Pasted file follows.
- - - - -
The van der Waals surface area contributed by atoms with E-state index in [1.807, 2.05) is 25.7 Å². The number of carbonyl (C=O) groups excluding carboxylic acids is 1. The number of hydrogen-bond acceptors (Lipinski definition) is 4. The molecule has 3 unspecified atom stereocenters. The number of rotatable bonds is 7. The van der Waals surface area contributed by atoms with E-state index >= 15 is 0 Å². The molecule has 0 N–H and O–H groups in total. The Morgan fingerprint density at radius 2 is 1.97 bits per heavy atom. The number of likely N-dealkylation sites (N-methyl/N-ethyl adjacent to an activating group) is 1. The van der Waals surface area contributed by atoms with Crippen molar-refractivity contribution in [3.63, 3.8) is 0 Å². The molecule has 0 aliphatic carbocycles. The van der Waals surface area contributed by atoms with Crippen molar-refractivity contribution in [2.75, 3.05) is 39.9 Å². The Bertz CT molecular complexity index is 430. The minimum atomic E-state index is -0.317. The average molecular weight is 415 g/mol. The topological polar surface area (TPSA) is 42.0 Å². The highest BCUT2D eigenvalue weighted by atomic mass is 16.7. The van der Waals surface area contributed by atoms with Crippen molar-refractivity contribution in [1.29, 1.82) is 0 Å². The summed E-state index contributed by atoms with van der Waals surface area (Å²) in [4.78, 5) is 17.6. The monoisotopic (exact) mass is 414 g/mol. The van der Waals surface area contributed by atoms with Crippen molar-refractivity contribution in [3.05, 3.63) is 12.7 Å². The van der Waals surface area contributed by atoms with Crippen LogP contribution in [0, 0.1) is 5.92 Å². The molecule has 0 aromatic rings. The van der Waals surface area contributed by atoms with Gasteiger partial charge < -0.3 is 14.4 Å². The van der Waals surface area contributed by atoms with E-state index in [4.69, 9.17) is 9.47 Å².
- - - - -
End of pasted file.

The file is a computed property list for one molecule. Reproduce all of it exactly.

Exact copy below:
The van der Waals surface area contributed by atoms with E-state index in [1.807, 2.05) is 25.7 Å². The number of carbonyl (C=O) groups excluding carboxylic acids is 1. The number of hydrogen-bond acceptors (Lipinski definition) is 4. The molecule has 3 unspecified atom stereocenters. The number of rotatable bonds is 7. The van der Waals surface area contributed by atoms with E-state index >= 15 is 0 Å². The molecule has 0 N–H and O–H groups in total. The Morgan fingerprint density at radius 2 is 1.97 bits per heavy atom. The number of likely N-dealkylation sites (N-methyl/N-ethyl adjacent to an activating group) is 1. The van der Waals surface area contributed by atoms with Crippen molar-refractivity contribution in [3.63, 3.8) is 0 Å². The molecule has 0 aliphatic carbocycles. The van der Waals surface area contributed by atoms with Crippen molar-refractivity contribution in [2.75, 3.05) is 39.9 Å². The Bertz CT molecular complexity index is 430. The minimum atomic E-state index is -0.317. The average molecular weight is 415 g/mol. The topological polar surface area (TPSA) is 42.0 Å². The highest BCUT2D eigenvalue weighted by atomic mass is 16.7. The van der Waals surface area contributed by atoms with Crippen molar-refractivity contribution in [1.29, 1.82) is 0 Å². The summed E-state index contributed by atoms with van der Waals surface area (Å²) in [4.78, 5) is 17.6. The monoisotopic (exact) mass is 414 g/mol. The van der Waals surface area contributed by atoms with Crippen molar-refractivity contribution in [3.05, 3.63) is 12.7 Å². The van der Waals surface area contributed by atoms with Crippen LogP contribution in [0, 0.1) is 5.92 Å². The molecule has 0 aromatic rings. The van der Waals surface area contributed by atoms with Gasteiger partial charge < -0.3 is 14.4 Å². The van der Waals surface area contributed by atoms with E-state index in [4.69, 9.17) is 9.47 Å².